Both Facebook and Twitter made announcements in the last week relating to platform changes. Facebook, at the company’s ‘F8’ conference, sought to play down fears stemming from recent News Feed changes, with CEO Mark Zuckerberg noting that the company would ‘not break things anymore’. Twitter CEO Dick Costolo, meanwhile, discussed reports that his company has been investigating the removal hashtags and @ replies and somewhat allayed user fears of their demise. These announcements have been widely discussed amongst social media users, and it’s fair to say the reduction in Facebook post reach has many spooked about what might be coming next. Most of the time, social networks have implemented change reasonably well, but with increasing revenue pressures and networks investigating new ways to monetise their products, it’s inevitable that there will be some mis-steps, that not all change will be well received by core user groups.
This raises an interesting dichotomy of growth, particularly related to publicly listed companies. All the major social networks (Facebook, Twitter, LinkedIn and Google) are now listed on the stock exchange, placing them under increased scrutiny and pressure to meet market expectations. In this environment, change is no longer an option, it’s an essential part of their business process. In order to meet market requirements and ensure best return for investors, listed companies need to evolve and find new ways to increase user engagement whilst also maximising revenue. This is an incredibly difficult balance – Facebook’s News Feed changes were implemented to ensure users see the content most relevant to them, rather than all content because there’s now just too much to sift through. For businesses using Facebook, this also means they can only guarantee they’ll reach all their fans by paying for advertising to target them, even though those fans have already indicated they want to see updates from the brand. Is this better for users or better for the network? There’s no definitive answer to this, but these are the kinds of changes that can turn public perception and, if not handled correctly, decrease engagement and, ultimately, revenue. But it’s necessary – it’s necessary for all networks to adapt to ensure continued growth in an ever-changing market. So if you’re biting your nails stressing about the next wave of reforms coming to your favourite social channel, you better buckle up. Change is coming. Whether you like it or not.
Initial Public Offering
At some point in a company’s growth, an initial public offering becomes a logical next step. Listing your company raises capital, which can then be used to fund further expansion, helping a company build beyond what they would generally be able to through private funding. Think of it as a business loan for a friend – your pal has a great idea for a gardening business that will make him tens of thousands of dollars – he just needs the money to purchase the necessary equipment – you give him the money to buy what he needs then take a share of the profit when the business comes to fruition, rather than just getting your money back. This is the basic principle of an IPO, just on a much larger scale. Investors take the risk based on what they know of the company, the business then uses the capital raised to expand and meet expectation. Understandably, this process is subject to extremely strict governance measures, ensuring full transparency and accountability. Where a private company can operate, essentially, how they please, public companies have nowhere to hide. All your practices, all your processes, these are now open to the investing public. You’re no longer reporting to a small management group or board, there are potentially thousands of people with a vested interest in your performance. That’s their money you’re working with, they expect you to come good on your commitments.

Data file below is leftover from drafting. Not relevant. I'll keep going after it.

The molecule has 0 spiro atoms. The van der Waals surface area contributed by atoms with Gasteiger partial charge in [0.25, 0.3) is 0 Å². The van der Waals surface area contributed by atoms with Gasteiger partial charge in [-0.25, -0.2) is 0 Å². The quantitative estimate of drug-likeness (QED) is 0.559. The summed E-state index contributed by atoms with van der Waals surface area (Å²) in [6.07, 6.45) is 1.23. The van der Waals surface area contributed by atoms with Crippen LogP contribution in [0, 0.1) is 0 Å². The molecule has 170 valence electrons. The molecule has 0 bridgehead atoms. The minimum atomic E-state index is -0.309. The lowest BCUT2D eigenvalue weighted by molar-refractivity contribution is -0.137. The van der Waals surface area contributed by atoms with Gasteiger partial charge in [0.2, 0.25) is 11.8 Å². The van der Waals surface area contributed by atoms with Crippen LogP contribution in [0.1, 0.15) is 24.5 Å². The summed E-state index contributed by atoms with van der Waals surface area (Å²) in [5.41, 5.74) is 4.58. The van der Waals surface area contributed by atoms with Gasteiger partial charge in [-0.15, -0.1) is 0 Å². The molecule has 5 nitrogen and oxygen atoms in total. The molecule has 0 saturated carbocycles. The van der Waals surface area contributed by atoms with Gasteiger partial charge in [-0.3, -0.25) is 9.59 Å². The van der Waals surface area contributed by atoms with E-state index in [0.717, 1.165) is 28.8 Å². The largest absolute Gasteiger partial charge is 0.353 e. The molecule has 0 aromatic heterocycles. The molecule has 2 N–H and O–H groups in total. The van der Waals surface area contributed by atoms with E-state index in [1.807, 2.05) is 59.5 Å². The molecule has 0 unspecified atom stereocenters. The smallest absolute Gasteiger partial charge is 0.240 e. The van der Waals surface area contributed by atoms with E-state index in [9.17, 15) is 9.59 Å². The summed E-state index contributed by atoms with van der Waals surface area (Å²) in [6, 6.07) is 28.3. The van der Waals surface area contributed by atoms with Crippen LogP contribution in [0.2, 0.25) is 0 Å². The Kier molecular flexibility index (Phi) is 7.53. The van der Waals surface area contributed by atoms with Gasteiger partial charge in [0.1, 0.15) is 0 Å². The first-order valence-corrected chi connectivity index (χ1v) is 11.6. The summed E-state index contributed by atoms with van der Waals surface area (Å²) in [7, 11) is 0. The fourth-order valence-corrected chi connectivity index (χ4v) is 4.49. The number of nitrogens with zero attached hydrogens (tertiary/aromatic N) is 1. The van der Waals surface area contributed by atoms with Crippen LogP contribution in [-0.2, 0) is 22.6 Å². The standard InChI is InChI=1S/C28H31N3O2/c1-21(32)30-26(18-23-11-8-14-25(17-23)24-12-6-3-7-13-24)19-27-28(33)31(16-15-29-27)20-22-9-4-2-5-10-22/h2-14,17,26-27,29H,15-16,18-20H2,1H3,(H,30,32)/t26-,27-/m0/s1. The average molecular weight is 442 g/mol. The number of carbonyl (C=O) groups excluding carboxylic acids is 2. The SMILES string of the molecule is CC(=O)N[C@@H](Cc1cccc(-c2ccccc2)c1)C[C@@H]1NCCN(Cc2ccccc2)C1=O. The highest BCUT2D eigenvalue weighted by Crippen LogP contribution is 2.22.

The Balance of Change
This is the yin and yang of expansion – you need the additional capital to grow beyond your current capacity, but that increased capital brings with it increased expectation and reporting requirements. Whereas companies often start with minimal planning, building and expanding as they grow, the regulations imposed on listed companies are far more complex. Revenue pressures intensify and businesses need to continually develop strategies to stay ahead of the game. In the social space, this pressure is compounded even further, with new platforms rising and evolving at breakneck speed. User experience, too, is the key product for social media platforms, so every change has a high level of inherent risk. While evolution is required, each step needs to be carefully considered before putting weight onto that corporate foot. Every change needs to have user experience front of mind. Without users, the networks have nothing. No one wants to become the next MySpace.
The one thing we, as users, need to understand and accept is that change is going to happen. While you may have an attachment to how things have always been on Twitter or have an aversion to the amount of ads on Facebook, you need to accept that things are going to evolve. As noted, the social media giants have generally done pretty well at not upsetting the applecart, but if you’re working in the social space, you need to learn to embrace change. The platforms need users like you and I, they want to deliver the best user experience they can to ensure you stick around. We need to trust that they’ll get it right, need to work with new features and updates and understand the benefits, rather than opposing the unknown. We need to welcome change when it comes and ride with it, rather than lament how things could have been.